WILDER
Clean-Up & Hauling
648-8543
Clean up yards, job sites,
outbuildings, etc., and haul
away. Free estimates.
Reasonable cost. tfc 1/9
CAR WASHING
Complete Detailing Service
Competitive Rates
JOHN OAKLEY
'227-1294
tfc 1/9

COSTIN INSURANCE
AGENCY, INC.
All Forms of Insurance
322 Reid Ave., Port St. Joe
Phone 229-8899
tfc 7/4


DESIGN
DRAFTING
PLOT PLANS
HOUSE PLANS
SPECIFICATIONS
648-5142
10tc2/20.



SIGNS
Boyer Signs
648-8442
Billbords Boa, Truck
& Window Letterlng
Lighted, Magsetc Routed igns
PlaLc A Styrofoam Letters
Coner Ready Art & Logos


GULF
SATELLITE
SYSTEMS

S SALES,
SERVICE &
INSTALLATION.

4T

NORMAN BIXLER
Phone 229-8171


3 ROOMS
CARPET
CLEANED

$39.95

Living room, Dining Room,
& Hall, or Great Room up
to 270 sq. ft.
Deep soil extraction
available for extremely
dirty carpets.

Call Today for This Special
Introductory Offer


Dry Foam Method ,
SFast Drying
No Shrinking
Nn Rrownin


CUSTOM
LEAN
648-8891
Out of Town Call Collect


REAL ESTATE
APPRAISING
Margelyn G. Woodham,
MRA
Hours: 9-5 Mon. Fri.
648-8231 or 227-7260
Appraisals ordered by Tues-
day P.M. will be completed
by Monday next. Please
allow five working days for
your appraisal to be com-
pleted. Your business is
greatly appreciated.
tfc 11/7

JOE ADAMS
CONSTRUCTION
Any Type Building
Commercial Residential
State Lie. No. RG0027009
Located across from Health
Dept.
408 Long Avenue
229-380
Psychological services for.
anyone with problems in
day-to-day living. Gulf Coun-
ty Guidance Clinic, Port St.
Joe, 227-1145 (24'hours)


THE LAUNDRY ROOM
408 Reld Ave. 229-6954
Mon.-Sat., 8 a.m. 8 p.m.
Sun. 10 a.m. 6 p.m.
Self service or drop/off


St. Joseph Bay
Construacto
Residential
.r..,..,cl




W.S. IBiff) Quarles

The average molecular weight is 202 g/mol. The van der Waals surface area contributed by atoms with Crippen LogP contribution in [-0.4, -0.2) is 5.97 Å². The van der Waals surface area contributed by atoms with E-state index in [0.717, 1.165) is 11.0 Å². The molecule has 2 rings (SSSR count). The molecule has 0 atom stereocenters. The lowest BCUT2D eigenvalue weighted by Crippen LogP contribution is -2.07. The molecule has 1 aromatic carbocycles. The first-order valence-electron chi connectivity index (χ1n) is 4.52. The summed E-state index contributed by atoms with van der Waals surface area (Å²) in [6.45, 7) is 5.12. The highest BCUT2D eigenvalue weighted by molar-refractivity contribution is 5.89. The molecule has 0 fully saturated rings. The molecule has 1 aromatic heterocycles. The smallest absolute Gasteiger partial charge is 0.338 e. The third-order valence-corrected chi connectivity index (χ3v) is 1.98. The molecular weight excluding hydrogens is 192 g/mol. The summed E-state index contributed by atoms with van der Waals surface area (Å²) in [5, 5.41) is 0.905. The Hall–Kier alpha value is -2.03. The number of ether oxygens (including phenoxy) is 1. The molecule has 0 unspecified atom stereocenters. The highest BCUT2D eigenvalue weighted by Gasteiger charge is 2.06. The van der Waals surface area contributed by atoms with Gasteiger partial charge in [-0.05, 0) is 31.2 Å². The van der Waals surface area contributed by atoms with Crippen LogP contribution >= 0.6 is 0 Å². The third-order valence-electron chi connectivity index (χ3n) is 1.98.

CUSTOM HOMES
MULTI-FAMILY
229-8795
RG0040048


Going Fishing?
Stop here first
for a complete
line of


Fishing Tackle
HURLBUT SUPPLY
306 Reid Avenue
tfc 7/4


We buy, sell and trade us-
ed furniture. Get good prices
for your unwanted furniture.
Country Peddler. 229-8966.



Wauneta's
Accounting &
Income Tax
Wauneta Brewer
St. Joe Beach
648-5043
tf 5/86



ELIZABETH'S
CERAMICS

Greenware
Firing
SSupplies
6 miles south of Wewa
Highway 71




SEARS IS AS CLOSE AS
YOUR TELEPHONE!








Sears Catalog Sales

227-1151

Leon Pollock, Owner
410 Reid Avenue tfc7/4


SPACEVIEW
SATELLITE
SYSTEMS
Sales, Service and
Installation
FCC Licensed Technicians
FRANK RITCH
227-1590


The Sewing Room
410 A Reid Avenue o ,
p ^ Port St. Joe, Florida O

'Quality Fabrics at Affordable Prices"







Southern Erectors, Inc.
EQUIPMENT RENTAL
BOOM CRANES AIR COMPRESSORS
BACKHOES WELDING EQUIPMENT
DUMP TRUCKS
.Pm Phone Day 227-1570
Night 648-8417



Hagan Painting
Contractor

Quality Work at Affordable Prices'
Commercial & Residential
Pressure Cleaning for Grime & Mildew
FREE ESTIMA TES
LARRY HAGAN
Phone 648-8729


HANNON REALTY, Inc.
(904) 227-1450
FRANK HANNON, Broker
SALES ASSOCIATES
Evenings and Weekends:
Margaret Hale 648-5659
Frances Chasen 229-8747 Roy Smith
Larry McArdle 227-1551
HOMES
Port St. Joe: New Listing: 3 bedroom, 1% bath, great room with
fireplace, den, new carpet, panelling, patio, outside storage, 2 lots.
$39,500.
Port St. Joe: New Listing: 3 bedroom, 2 bath brick house, extra % lot.